heygirlrepubhey-girl-ryan-gosling-saves-woman

    Ode to a Bro

    I’m done with the books, you only wanted the abs,

    Judith Butler and Helene Cixous.

    “My eyes are up HERE!”

    I’m putting the Cleveland Indians Jersey on,

    Pabst Blue Ribbon, bacon on my burger.

    Rand Paul doesn’t seem so bad.

    Fuck kale, dude.

     

     

     

     

     

     

     
  • constancex 17:52 on August 6, 2014 Permalink |  

    Assign #3 Yeah, what's it. 

     
    I did a spec campaign of cat food advertisements for an ad portfolio in 2005 and was advised to take them out — that too many people hate cats, and I should go with a safer subject lest I really turn off an ad exec cat-hater out of the gate. Nine years later, that sounds absurd. Everybody loves these little murderers.

    This is from a sheet from The Onion in 2006. It did open up, and opens up, a world of possibilities.

    kitten-murder Are the cute typecast as incapable of murder? Now anything can happen. And, of course, it was always true that cats are huge murderers (See The Oatmeal, How Much Do Cats Actually Kill), and infants, until they can deal with the complexities of human interaction, also dream of annihilation.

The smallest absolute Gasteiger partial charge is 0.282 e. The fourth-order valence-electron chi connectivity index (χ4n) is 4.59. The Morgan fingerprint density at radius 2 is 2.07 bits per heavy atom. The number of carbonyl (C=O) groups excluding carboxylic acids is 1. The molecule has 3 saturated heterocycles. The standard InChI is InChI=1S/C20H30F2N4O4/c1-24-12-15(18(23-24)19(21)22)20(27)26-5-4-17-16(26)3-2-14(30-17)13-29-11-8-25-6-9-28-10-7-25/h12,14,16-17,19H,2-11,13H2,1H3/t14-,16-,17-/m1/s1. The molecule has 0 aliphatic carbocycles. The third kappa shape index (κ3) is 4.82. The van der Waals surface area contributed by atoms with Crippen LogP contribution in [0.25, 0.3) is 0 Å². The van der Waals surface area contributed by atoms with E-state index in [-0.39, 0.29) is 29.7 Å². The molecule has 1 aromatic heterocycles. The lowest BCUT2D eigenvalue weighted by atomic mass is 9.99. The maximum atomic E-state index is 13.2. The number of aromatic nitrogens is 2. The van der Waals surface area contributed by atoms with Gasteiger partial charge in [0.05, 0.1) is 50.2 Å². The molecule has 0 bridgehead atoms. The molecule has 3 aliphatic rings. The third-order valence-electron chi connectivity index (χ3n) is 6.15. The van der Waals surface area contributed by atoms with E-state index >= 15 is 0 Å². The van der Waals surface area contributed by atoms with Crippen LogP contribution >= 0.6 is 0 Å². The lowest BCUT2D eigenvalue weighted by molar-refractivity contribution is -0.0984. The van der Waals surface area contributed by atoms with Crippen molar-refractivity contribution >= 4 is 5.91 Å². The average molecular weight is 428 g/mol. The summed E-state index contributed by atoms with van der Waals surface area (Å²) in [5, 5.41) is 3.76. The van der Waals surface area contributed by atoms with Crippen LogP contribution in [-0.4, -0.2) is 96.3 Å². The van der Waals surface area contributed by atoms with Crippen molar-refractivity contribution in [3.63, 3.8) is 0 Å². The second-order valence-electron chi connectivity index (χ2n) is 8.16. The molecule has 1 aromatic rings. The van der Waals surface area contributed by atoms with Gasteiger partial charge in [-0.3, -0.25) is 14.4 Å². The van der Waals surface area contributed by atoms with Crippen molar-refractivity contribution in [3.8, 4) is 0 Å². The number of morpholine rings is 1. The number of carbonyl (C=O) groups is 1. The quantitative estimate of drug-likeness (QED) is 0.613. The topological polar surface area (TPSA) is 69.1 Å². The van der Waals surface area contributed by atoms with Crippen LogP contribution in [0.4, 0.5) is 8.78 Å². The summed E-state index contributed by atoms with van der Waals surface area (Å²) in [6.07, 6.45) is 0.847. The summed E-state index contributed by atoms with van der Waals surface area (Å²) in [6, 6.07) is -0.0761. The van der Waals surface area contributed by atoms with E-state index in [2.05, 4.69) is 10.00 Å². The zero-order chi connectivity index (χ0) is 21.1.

Murderous Kitten Today? A cat well into adulthood. The meme doesn’t have the same power, now that people can chew on several hours of feline cute a day if they please. He can’t surprise anymore. What can? Even the inanimate “have done.” Hmmm.

     
  • ajabine 13:08 on August 6, 2014 Permalink |  

    Carry On Redux 

    1. At the risk of sounding all sucky-uppy, what an inspiring assignment! I admit, you did kind of lose me when you introduced “post semiotics” and the possibility of meme variants cancelling each other out. I was getting to think that the main features of internet memes are a) they are transmitted widely, and b) they mutate. Maybe the mutating part is an optional feature? Anyway. Being short of time, I asked my FB pals for an outdated meme and, as usual, they quickly came up with several options:

    this meme is worn out